than, the square of their means?
Start with any triangle T1 and its inscribed circle. Draw the
triangle T2 which has its vertices at the points of contact between
the triangle T1 and its incircle. Now keep repeating this. . . .
Four jewellers possessing respectively eight rubies, ten saphires,
a hundred pearls and five diamonds, presented, each from his own
stock, one apiece to the rest in token of regard; and they. . . .
Can you see how this picture illustrates the formula for the sum of
the first six cube numbers?
The picture illustrates the sum 1 + 2 + 3 + 4 = (4 x 5)/2. Prove the general formula for the sum of the first n natural numbers and the formula for the sum of the cubes of the first n natural. . . .
Explore the continued fraction: 2+3/(2+3/(2+3/2+...)) What do you
notice when successive terms are taken? What happens to the terms
if the fraction goes on indefinitely?
I am exactly n times my daughter's age. In m years I shall be exactly (n-1) times her age. In m2 years I shall be exactly (n-2) times her age. After that I shall never again be an exact multiple of. . . .
If you think that mathematical proof is really clearcut and
universal then you should read this article.
The nth term of a sequence is given by the formula n^3 + 11n . Find
the first four terms of the sequence given by this formula and the
first term of the sequence which is bigger than one million. . . .
Start with any whole number N, write N as a multiple of 10 plus a remainder R and produce a new whole number N'. Repeat. What happens?
A quadrilateral inscribed in a unit circle has sides of lengths s1, s2, s3 and s4 where s1 ≤ s2 ≤ s3 ≤ s4.
Find a quadrilateral of this type for which s1= sqrt2 and show s1 cannot. . . .
Prove that if a^2+b^2 is a multiple of 3 then both a and b are multiples of 3.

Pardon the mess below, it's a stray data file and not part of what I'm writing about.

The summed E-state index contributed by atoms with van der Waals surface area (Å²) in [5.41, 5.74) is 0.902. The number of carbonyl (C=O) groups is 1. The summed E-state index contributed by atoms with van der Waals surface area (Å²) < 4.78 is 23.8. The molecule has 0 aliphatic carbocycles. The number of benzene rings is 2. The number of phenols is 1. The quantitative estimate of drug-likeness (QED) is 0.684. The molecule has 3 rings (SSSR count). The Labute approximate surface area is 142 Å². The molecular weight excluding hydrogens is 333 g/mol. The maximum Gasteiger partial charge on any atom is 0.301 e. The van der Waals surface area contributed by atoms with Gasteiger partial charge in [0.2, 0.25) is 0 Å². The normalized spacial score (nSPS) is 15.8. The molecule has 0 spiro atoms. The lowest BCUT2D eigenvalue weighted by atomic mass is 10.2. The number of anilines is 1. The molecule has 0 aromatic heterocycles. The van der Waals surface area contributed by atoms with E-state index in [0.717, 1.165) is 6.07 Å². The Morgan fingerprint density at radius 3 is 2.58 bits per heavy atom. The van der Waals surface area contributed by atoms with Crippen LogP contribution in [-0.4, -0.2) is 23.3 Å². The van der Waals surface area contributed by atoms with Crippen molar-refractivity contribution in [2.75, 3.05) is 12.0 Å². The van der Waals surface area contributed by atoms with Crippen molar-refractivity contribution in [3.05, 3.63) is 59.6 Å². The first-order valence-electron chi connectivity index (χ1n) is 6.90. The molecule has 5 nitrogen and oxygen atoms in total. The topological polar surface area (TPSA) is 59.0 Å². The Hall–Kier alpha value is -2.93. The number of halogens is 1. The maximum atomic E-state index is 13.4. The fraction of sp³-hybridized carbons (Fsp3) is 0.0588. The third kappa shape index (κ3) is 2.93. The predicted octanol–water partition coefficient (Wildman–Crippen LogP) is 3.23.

What happens to the perimeter of triangle ABC as the two smaller
circles change size and roll around inside the bigger circle?
In this 7-sandwich: 7 1 3 1 6 4 3 5 7 2 4 6 2 5 there are 7 numbers between the 7s, 6 between the 6s etc. The article shows which values of n can make n-sandwiches and which cannot.
Can you rearrange the cards to make a series of correct
Powers of numbers behave in surprising ways. Take a look at some of these and try to explain why they are true.
You have twelve weights, one of which is different from the rest.
Using just 3 weighings, can you identify which weight is the odd
one out, and whether it is heavier or lighter than the rest?
Pick a square within a multiplication square and add the numbers on
each diagonal. What do you notice?
Eulerian and Hamiltonian circuits are defined with some simple examples and a couple of puzzles to illustrate Hamiltonian circuits.
An iterative method for finding the value of the Golden Ratio with explanations of how this involves the ratios of Fibonacci numbers and continued fractions.
What fractions can you divide the diagonal of a square into by
Can you make sense of these three proofs of Pythagoras' Theorem?
Imagine we have four bags containing numbers from a sequence. What numbers can we make now?
Can you make sense of the three methods to work out the area of the kite in the square?
Advent Calendar 2011 - a mathematical activity for each day during the run-up to Christmas.
Try to solve this very difficult problem and then study our two suggested solutions. How would you use your knowledge to try to solve variants on the original problem?